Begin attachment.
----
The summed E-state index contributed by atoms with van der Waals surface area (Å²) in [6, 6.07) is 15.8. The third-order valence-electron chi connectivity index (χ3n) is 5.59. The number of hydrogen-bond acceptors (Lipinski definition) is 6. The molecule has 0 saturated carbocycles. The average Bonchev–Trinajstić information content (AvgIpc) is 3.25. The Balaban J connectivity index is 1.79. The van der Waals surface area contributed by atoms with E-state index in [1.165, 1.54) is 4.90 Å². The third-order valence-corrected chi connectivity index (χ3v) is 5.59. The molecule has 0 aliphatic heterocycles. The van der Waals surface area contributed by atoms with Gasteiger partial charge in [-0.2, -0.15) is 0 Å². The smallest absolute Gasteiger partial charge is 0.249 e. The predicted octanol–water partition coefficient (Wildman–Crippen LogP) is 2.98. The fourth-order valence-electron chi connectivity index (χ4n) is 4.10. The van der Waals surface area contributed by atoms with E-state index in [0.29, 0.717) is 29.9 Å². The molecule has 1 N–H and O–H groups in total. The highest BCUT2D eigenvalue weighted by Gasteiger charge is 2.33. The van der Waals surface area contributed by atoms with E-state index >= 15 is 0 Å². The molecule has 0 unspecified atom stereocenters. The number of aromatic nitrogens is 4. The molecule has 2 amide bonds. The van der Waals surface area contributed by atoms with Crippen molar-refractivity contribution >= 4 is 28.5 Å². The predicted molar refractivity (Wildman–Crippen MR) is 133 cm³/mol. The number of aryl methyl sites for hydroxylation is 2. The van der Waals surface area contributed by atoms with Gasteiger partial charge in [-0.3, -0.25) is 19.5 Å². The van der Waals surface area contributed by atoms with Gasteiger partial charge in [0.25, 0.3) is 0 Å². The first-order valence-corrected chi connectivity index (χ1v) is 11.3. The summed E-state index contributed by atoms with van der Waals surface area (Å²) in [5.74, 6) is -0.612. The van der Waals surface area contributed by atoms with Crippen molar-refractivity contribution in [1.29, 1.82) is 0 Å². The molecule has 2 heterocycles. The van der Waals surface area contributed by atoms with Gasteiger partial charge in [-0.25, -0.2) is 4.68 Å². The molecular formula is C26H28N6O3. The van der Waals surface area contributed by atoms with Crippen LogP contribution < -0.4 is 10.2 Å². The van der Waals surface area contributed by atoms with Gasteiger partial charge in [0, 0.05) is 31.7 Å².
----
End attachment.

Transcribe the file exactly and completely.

The summed E-state index contributed by atoms with van der Waals surface area (Å²) in [6, 6.07) is 15.8. The third-order valence-electron chi connectivity index (χ3n) is 5.59. The number of hydrogen-bond acceptors (Lipinski definition) is 6. The molecule has 0 saturated carbocycles. The average Bonchev–Trinajstić information content (AvgIpc) is 3.25. The Balaban J connectivity index is 1.79. The van der Waals surface area contributed by atoms with E-state index in [1.165, 1.54) is 4.90 Å². The third-order valence-corrected chi connectivity index (χ3v) is 5.59. The molecule has 0 aliphatic heterocycles. The van der Waals surface area contributed by atoms with Gasteiger partial charge in [-0.2, -0.15) is 0 Å². The smallest absolute Gasteiger partial charge is 0.249 e. The predicted octanol–water partition coefficient (Wildman–Crippen LogP) is 2.98. The fourth-order valence-electron chi connectivity index (χ4n) is 4.10. The van der Waals surface area contributed by atoms with E-state index in [0.29, 0.717) is 29.9 Å². The molecule has 1 N–H and O–H groups in total. The highest BCUT2D eigenvalue weighted by Gasteiger charge is 2.33. The van der Waals surface area contributed by atoms with E-state index >= 15 is 0 Å². The molecule has 0 unspecified atom stereocenters. The number of aromatic nitrogens is 4. The molecule has 2 amide bonds. The van der Waals surface area contributed by atoms with Crippen molar-refractivity contribution >= 4 is 28.5 Å². The predicted molar refractivity (Wildman–Crippen MR) is 133 cm³/mol. The number of aryl methyl sites for hydroxylation is 2. The van der Waals surface area contributed by atoms with Gasteiger partial charge in [-0.3, -0.25) is 19.5 Å². The van der Waals surface area contributed by atoms with Gasteiger partial charge in [0.25, 0.3) is 0 Å². The first-order valence-corrected chi connectivity index (χ1v) is 11.3. The summed E-state index contributed by atoms with van der Waals surface area (Å²) in [5.74, 6) is -0.612. The van der Waals surface area contributed by atoms with Crippen molar-refractivity contribution in [1.29, 1.82) is 0 Å². The molecule has 2 heterocycles. The van der Waals surface area contributed by atoms with Gasteiger partial charge in [-0.25, -0.2) is 4.68 Å². The molecular formula is C26H28N6O3. The van der Waals surface area contributed by atoms with Crippen LogP contribution < -0.4 is 10.2 Å². The van der Waals surface area contributed by atoms with Gasteiger partial charge in [0, 0.05) is 31.7 Å².